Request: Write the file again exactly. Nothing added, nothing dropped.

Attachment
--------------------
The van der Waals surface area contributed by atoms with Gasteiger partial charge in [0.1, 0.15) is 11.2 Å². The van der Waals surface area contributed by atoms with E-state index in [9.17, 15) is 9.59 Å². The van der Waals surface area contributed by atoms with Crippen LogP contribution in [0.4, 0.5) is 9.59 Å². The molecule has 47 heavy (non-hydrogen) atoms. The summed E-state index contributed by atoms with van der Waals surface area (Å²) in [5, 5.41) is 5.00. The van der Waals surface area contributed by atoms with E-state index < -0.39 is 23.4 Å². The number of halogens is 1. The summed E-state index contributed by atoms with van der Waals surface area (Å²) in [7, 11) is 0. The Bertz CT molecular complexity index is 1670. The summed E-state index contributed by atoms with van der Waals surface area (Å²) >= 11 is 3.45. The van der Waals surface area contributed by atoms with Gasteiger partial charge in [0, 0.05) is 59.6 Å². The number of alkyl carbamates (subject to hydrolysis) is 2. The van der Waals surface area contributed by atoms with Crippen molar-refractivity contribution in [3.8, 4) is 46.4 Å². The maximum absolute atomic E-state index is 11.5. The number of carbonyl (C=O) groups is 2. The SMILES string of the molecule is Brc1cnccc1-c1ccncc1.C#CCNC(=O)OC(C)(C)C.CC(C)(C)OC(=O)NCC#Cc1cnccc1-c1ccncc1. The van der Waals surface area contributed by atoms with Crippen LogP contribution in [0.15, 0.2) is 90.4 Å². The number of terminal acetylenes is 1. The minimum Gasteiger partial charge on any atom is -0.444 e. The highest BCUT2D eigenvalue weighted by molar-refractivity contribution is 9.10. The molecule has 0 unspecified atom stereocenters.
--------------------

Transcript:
The van der Waals surface area contributed by atoms with Gasteiger partial charge in [0.1, 0.15) is 11.2 Å². The van der Waals surface area contributed by atoms with E-state index in [9.17, 15) is 9.59 Å². The van der Waals surface area contributed by atoms with Crippen LogP contribution in [0.4, 0.5) is 9.59 Å². The molecule has 47 heavy (non-hydrogen) atoms. The summed E-state index contributed by atoms with van der Waals surface area (Å²) in [5, 5.41) is 5.00. The van der Waals surface area contributed by atoms with E-state index < -0.39 is 23.4 Å². The number of halogens is 1. The summed E-state index contributed by atoms with van der Waals surface area (Å²) in [7, 11) is 0. The Bertz CT molecular complexity index is 1670. The summed E-state index contributed by atoms with van der Waals surface area (Å²) >= 11 is 3.45. The van der Waals surface area contributed by atoms with Gasteiger partial charge in [0, 0.05) is 59.6 Å². The number of alkyl carbamates (subject to hydrolysis) is 2. The van der Waals surface area contributed by atoms with Crippen molar-refractivity contribution in [3.8, 4) is 46.4 Å². The maximum absolute atomic E-state index is 11.5. The number of carbonyl (C=O) groups is 2. The SMILES string of the molecule is Brc1cnccc1-c1ccncc1.C#CCNC(=O)OC(C)(C)C.CC(C)(C)OC(=O)NCC#Cc1cnccc1-c1ccncc1. The van der Waals surface area contributed by atoms with Crippen LogP contribution in [0.15, 0.2) is 90.4 Å². The number of terminal acetylenes is 1. The minimum Gasteiger partial charge on any atom is -0.444 e. The highest BCUT2D eigenvalue weighted by molar-refractivity contribution is 9.10. The molecule has 0 unspecified atom stereocenters.